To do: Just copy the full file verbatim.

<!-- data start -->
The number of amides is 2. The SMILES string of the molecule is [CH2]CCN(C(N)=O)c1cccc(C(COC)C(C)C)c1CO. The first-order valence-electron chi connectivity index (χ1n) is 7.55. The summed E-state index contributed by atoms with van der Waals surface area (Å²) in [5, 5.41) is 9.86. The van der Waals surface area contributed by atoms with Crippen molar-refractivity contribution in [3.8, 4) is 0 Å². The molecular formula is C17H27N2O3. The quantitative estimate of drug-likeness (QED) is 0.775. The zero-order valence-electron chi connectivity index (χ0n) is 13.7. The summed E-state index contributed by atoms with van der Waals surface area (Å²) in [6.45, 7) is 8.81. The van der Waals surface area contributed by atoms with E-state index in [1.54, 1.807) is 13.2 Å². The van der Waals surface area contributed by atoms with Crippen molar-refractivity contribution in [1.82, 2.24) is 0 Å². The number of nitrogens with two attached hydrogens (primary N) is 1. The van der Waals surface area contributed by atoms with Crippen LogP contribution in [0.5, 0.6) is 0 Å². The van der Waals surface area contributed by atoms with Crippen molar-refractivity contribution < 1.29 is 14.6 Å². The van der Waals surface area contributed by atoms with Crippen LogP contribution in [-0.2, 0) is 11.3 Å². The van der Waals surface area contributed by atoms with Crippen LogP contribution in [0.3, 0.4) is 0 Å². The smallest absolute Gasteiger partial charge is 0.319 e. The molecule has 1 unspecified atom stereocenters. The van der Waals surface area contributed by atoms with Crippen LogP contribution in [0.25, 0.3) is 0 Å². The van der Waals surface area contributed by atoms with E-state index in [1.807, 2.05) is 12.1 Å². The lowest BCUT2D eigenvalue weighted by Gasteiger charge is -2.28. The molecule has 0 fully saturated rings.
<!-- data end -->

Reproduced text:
The number of amides is 2. The SMILES string of the molecule is [CH2]CCN(C(N)=O)c1cccc(C(COC)C(C)C)c1CO. The first-order valence-electron chi connectivity index (χ1n) is 7.55. The summed E-state index contributed by atoms with van der Waals surface area (Å²) in [5, 5.41) is 9.86. The van der Waals surface area contributed by atoms with Crippen molar-refractivity contribution in [3.8, 4) is 0 Å². The molecular formula is C17H27N2O3. The quantitative estimate of drug-likeness (QED) is 0.775. The zero-order valence-electron chi connectivity index (χ0n) is 13.7. The summed E-state index contributed by atoms with van der Waals surface area (Å²) in [6.45, 7) is 8.81. The van der Waals surface area contributed by atoms with E-state index in [1.54, 1.807) is 13.2 Å². The van der Waals surface area contributed by atoms with Crippen molar-refractivity contribution in [1.82, 2.24) is 0 Å². The number of nitrogens with two attached hydrogens (primary N) is 1. The van der Waals surface area contributed by atoms with Crippen LogP contribution in [0.5, 0.6) is 0 Å². The van der Waals surface area contributed by atoms with Crippen molar-refractivity contribution < 1.29 is 14.6 Å². The van der Waals surface area contributed by atoms with Crippen LogP contribution in [-0.2, 0) is 11.3 Å². The van der Waals surface area contributed by atoms with Crippen LogP contribution in [0.3, 0.4) is 0 Å². The smallest absolute Gasteiger partial charge is 0.319 e. The molecule has 1 unspecified atom stereocenters. The van der Waals surface area contributed by atoms with Crippen LogP contribution in [0.25, 0.3) is 0 Å². The van der Waals surface area contributed by atoms with E-state index in [1.807, 2.05) is 12.1 Å². The lowest BCUT2D eigenvalue weighted by Gasteiger charge is -2.28. The molecule has 0 fully saturated rings.